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3.3: Address spaces

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    Each byte in main memory is specified by an integer physical address. The set of valid physical addresses is called the physical address space. It usually runs from 0 to \( N - 1 \), where \( N \) is the size of main memory. On a system with 1 GiB of physical memory, the highest valid address is \( 2^{30} - 1 \), which is 1,073,741,823 in decimal, or 0x3fff ffff in hexadecimal (the prefix 0x indicates a hexadecimal number).

    However, most operating systems provide virtual memory, which means that programs never deal with physical addresses, and don’t have to know how much physical memory is available.

    Instead, programs work with virtual addresses, which are numbered from 0 to \( M - 1 \), where \( M \) is the number of valid virtual addresses. The size of the virtual address space is determined by the operating system and the hardware it runs on.

    You have probably heard people talk about 32-bit and 64-bit systems. These terms indicate the size of the registers, which is usually also the size of a virtual address. On a 32-bit system, virtual addresses are 32 bits, which means that the virtual address space runs from 0 to 0xffff ffff. The size of this address space is \( 2^{32} \) bytes, or 4 GiB.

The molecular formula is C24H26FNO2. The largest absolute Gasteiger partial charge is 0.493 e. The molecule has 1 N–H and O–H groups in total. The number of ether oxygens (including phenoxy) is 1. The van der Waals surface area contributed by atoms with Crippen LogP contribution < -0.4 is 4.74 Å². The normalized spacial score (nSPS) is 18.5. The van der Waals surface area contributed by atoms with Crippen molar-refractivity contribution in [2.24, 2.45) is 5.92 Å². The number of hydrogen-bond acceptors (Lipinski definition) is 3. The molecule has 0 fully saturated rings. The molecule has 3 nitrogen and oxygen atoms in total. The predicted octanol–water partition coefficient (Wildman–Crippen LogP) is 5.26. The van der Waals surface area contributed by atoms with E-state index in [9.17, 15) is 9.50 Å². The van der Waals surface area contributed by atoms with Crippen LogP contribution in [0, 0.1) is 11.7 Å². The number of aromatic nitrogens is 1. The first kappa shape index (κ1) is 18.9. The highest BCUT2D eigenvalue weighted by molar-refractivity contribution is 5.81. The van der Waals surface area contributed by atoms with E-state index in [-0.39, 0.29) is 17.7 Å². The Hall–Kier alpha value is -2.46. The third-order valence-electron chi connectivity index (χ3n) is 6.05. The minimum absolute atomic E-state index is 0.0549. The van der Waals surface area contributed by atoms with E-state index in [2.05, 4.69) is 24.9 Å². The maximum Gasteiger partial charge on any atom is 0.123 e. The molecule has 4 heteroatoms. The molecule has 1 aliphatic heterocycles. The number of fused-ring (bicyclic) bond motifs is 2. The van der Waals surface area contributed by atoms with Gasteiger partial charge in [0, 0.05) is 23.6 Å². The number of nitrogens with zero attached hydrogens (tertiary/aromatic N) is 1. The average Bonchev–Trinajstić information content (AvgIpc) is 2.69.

On a 64-bit system, the size of the virtual address space is \( 2^{64} \) bytes, or \( 2^{4} \cdot 1024^{6} \) bytes. That’s 16 exbibytes, which is about a billion times bigger than current physical memories. It might seem strange that a virtual address space can be so much bigger than physical memory, but we will see soon how that works.

    When a program reads and writes values in memory, it generates virtual addresses. The hardware, with help from the operating system, translates to physical addresses before accessing main memory. This translation is done on a per-process basis, so even if two processes generate the same virtual address, they would map to different locations in physical memory.

    Thus, virtual memory is one important way the operating system isolates processes from each other. In general, a process cannot access data belonging to another process, because there is no virtual address it can generate that maps to physical memory allocated to another process.

    This page titled 3.3: Address spaces is shared under a CC BY-NC license and was authored, remixed, and/or curated by Allen B. Downey (Green Tea Press) .

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